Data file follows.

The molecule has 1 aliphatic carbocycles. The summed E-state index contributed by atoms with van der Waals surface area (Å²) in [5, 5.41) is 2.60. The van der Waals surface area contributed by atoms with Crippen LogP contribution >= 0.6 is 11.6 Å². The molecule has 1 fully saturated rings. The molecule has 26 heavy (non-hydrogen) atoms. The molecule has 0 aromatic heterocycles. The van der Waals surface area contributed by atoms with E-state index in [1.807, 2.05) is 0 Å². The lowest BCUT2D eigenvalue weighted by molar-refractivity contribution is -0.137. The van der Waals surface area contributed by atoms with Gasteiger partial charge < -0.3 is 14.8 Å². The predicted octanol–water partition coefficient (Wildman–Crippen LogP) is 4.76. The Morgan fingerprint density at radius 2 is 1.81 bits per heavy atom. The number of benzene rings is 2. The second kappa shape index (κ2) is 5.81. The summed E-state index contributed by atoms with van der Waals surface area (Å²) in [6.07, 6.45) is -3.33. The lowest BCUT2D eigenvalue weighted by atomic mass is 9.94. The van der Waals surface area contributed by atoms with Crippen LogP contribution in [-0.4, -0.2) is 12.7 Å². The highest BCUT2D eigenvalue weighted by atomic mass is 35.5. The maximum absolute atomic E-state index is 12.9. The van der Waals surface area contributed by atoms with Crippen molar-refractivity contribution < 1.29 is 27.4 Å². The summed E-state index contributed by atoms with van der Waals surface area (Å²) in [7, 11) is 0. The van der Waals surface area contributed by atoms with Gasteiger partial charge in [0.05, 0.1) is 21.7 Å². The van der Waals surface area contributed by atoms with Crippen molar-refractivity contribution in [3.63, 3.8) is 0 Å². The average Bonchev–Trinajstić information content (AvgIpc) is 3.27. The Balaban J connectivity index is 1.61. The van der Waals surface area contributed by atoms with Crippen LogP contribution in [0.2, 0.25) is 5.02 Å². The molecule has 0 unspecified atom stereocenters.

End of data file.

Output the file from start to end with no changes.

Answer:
The molecule has 1 aliphatic carbocycles. The summed E-state index contributed by atoms with van der Waals surface area (Å²) in [5, 5.41) is 2.60. The van der Waals surface area contributed by atoms with Crippen LogP contribution >= 0.6 is 11.6 Å². The molecule has 1 fully saturated rings. The molecule has 26 heavy (non-hydrogen) atoms. The molecule has 0 aromatic heterocycles. The van der Waals surface area contributed by atoms with E-state index in [1.807, 2.05) is 0 Å². The lowest BCUT2D eigenvalue weighted by molar-refractivity contribution is -0.137. The van der Waals surface area contributed by atoms with Gasteiger partial charge < -0.3 is 14.8 Å². The predicted octanol–water partition coefficient (Wildman–Crippen LogP) is 4.76. The Morgan fingerprint density at radius 2 is 1.81 bits per heavy atom. The number of benzene rings is 2. The second kappa shape index (κ2) is 5.81. The summed E-state index contributed by atoms with van der Waals surface area (Å²) in [6.07, 6.45) is -3.33. The lowest BCUT2D eigenvalue weighted by atomic mass is 9.94. The van der Waals surface area contributed by atoms with Crippen LogP contribution in [-0.4, -0.2) is 12.7 Å². The highest BCUT2D eigenvalue weighted by atomic mass is 35.5. The maximum absolute atomic E-state index is 12.9. The van der Waals surface area contributed by atoms with Crippen molar-refractivity contribution < 1.29 is 27.4 Å². The summed E-state index contributed by atoms with van der Waals surface area (Å²) in [7, 11) is 0. The van der Waals surface area contributed by atoms with Gasteiger partial charge in [0.05, 0.1) is 21.7 Å². The van der Waals surface area contributed by atoms with Crippen molar-refractivity contribution in [3.63, 3.8) is 0 Å². The average Bonchev–Trinajstić information content (AvgIpc) is 3.27. The Balaban J connectivity index is 1.61. The van der Waals surface area contributed by atoms with Crippen LogP contribution in [0.2, 0.25) is 5.02 Å². The molecule has 0 unspecified atom stereocenters.